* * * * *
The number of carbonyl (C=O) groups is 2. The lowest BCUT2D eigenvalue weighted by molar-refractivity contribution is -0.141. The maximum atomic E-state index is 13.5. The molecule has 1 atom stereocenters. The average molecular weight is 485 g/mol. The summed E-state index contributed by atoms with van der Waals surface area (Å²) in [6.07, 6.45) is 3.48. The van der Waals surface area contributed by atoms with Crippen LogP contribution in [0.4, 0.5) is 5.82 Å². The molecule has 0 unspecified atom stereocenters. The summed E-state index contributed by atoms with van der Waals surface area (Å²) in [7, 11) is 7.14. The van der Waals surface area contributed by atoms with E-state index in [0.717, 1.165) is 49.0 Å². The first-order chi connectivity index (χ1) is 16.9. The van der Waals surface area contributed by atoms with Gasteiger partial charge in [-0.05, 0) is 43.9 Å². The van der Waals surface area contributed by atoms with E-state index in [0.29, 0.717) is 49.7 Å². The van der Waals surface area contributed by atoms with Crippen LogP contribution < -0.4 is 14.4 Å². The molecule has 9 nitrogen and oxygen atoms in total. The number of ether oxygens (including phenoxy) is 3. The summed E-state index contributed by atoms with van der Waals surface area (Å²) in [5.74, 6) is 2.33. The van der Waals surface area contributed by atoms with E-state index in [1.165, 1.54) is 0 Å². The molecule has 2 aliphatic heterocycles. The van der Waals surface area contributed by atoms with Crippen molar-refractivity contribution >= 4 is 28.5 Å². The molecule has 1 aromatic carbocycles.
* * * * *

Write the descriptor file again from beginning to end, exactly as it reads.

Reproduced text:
The number of carbonyl (C=O) groups is 2. The lowest BCUT2D eigenvalue weighted by molar-refractivity contribution is -0.141. The maximum atomic E-state index is 13.5. The molecule has 1 atom stereocenters. The average molecular weight is 485 g/mol. The summed E-state index contributed by atoms with van der Waals surface area (Å²) in [6.07, 6.45) is 3.48. The van der Waals surface area contributed by atoms with Crippen LogP contribution in [0.4, 0.5) is 5.82 Å². The molecule has 0 unspecified atom stereocenters. The summed E-state index contributed by atoms with van der Waals surface area (Å²) in [7, 11) is 7.14. The van der Waals surface area contributed by atoms with E-state index in [0.717, 1.165) is 49.0 Å². The first-order chi connectivity index (χ1) is 16.9. The van der Waals surface area contributed by atoms with Gasteiger partial charge in [-0.05, 0) is 43.9 Å². The van der Waals surface area contributed by atoms with E-state index in [0.29, 0.717) is 49.7 Å². The van der Waals surface area contributed by atoms with Crippen LogP contribution < -0.4 is 14.4 Å². The molecule has 9 nitrogen and oxygen atoms in total. The number of ether oxygens (including phenoxy) is 3. The summed E-state index contributed by atoms with van der Waals surface area (Å²) in [5.74, 6) is 2.33. The van der Waals surface area contributed by atoms with E-state index in [1.165, 1.54) is 0 Å². The molecule has 2 aliphatic heterocycles. The van der Waals surface area contributed by atoms with Crippen molar-refractivity contribution >= 4 is 28.5 Å². The molecule has 1 aromatic carbocycles.